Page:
Patel never forgave Nehru for keeping him away from Kashmir affairs. He once complained that “if Nehru and Ayyangar had not made Kashmir their close preserve separating it from my portfolio of Home and States, I would have tackled the issue as purposefully as I had already tackled the Hyderabad problem”. That is by massacring and suppressing Muslims. P. Sunderayya in his book (Telengana People’s Struggle and its Lessons, pp. 88-89) brilliantly highlighted the “untold miseries” that were inflicted on “the ordinary Muslim people”. But then Patel actively involved himself in Kashmir affairs, albeit in his own way.
Patel had a special love for the RSS. He regarded its members at worst as “misguided patriots” (The Brotherhood in Saffron, By Walter Anderson and Shridher Damle, pp., 55-56) and invited them to join Congress. Thus, he used the RSS who had close relations with the Maharaja Hari Singh to woo the later to join Indian Union. He blessed the Golwarkar mission to Srinagar in October 1947. Golwalkar urged the Maharaja to recruit more Panjabi Hindus and Sikhs (perhaps who were migrating to the state from Pakistan) into his army (ibid., p. 49). It should not surprise anyone then that, both, Nehru and Gandhi discovered in December 1947 that arms sent by the Indian army to the National Militia raised by the National Conference were diverted to the members of the RSS activists in Jammu to massacre the Muslims there to change the state’s demographic composition. When Nehru complained Patel on 30 December, that “I am inclined to think that [Mehar Chand] Mahajan (who was appointed prime minister by Maharaja at the recommendation of the Patel after sacking pro-Pakistan R C Kak) sympathizes with these activists and perhaps helps them”, Patel foolishly denied the charges, a week later, by citing the enquiry conducted by Mahajan himself (Sardar Patel’s Correspondence, vol. I, pp.143 & 152).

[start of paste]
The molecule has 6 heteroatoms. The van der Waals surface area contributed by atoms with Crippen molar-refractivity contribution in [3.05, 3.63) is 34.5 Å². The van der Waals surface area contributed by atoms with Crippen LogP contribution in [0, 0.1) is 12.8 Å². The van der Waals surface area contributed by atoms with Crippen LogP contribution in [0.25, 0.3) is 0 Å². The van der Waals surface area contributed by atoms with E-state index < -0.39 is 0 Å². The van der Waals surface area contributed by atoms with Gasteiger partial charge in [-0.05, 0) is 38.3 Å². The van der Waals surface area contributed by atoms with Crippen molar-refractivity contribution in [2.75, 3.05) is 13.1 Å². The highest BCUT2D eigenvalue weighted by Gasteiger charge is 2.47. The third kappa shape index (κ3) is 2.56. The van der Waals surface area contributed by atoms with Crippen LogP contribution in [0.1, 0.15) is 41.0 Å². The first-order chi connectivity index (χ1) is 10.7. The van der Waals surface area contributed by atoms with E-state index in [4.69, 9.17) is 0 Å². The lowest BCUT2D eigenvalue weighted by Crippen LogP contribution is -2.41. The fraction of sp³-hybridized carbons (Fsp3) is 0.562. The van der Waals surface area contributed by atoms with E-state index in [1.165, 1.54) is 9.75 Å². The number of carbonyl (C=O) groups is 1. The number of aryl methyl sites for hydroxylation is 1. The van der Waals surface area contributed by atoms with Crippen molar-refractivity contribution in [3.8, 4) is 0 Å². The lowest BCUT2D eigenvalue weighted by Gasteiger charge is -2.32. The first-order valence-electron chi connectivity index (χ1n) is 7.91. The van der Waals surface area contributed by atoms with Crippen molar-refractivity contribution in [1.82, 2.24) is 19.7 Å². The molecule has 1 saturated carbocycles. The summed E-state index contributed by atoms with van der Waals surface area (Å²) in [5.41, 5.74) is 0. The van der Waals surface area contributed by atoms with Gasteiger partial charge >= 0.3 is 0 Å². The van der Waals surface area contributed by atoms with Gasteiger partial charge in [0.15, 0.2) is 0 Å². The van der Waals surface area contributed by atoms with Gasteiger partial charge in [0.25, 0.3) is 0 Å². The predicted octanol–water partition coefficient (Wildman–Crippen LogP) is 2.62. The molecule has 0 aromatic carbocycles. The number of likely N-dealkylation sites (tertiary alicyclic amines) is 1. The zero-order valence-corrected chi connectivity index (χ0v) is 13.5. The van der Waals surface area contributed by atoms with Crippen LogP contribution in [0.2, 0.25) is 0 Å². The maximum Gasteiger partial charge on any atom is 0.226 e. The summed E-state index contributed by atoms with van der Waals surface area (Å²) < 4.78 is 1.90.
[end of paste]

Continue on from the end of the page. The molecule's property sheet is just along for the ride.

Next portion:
Patel was neither interested in getting Kashmir acceded to India on the basis of any ideological uniformity with the state’s political movement, nor does he ever trusted its Muslim leadership. He reposed his trust in Hari Singh and wanted him to join India on the basis of his State’s past Hindu history. Thus, he wrote a letter to Maharaja on 3 July, 1947 which stated: “I wish to assure you that the interest of Kashmir lies in joining the Indian Union and its Constituent Assembly without any delay. It’s past history and traditions demand it, and all India looks up to you and expects you to take this decision.” However, in view of the adverse public opinion in the state, Patel knew that it would take some time to Hari Singh to make the decision. Therefore, he suggested to the Maharaja that “in the meantime, I am expanding as much as possible the linking up of the State with the Indian Dominion by means of telegraph, telephones, wireless and roads” (ibid. pp. 32-34 &42-43). This was after securing a land link to Kashmir through the Redcliff Boundary Commission and getting the pro-Pakistan R C Kak removed.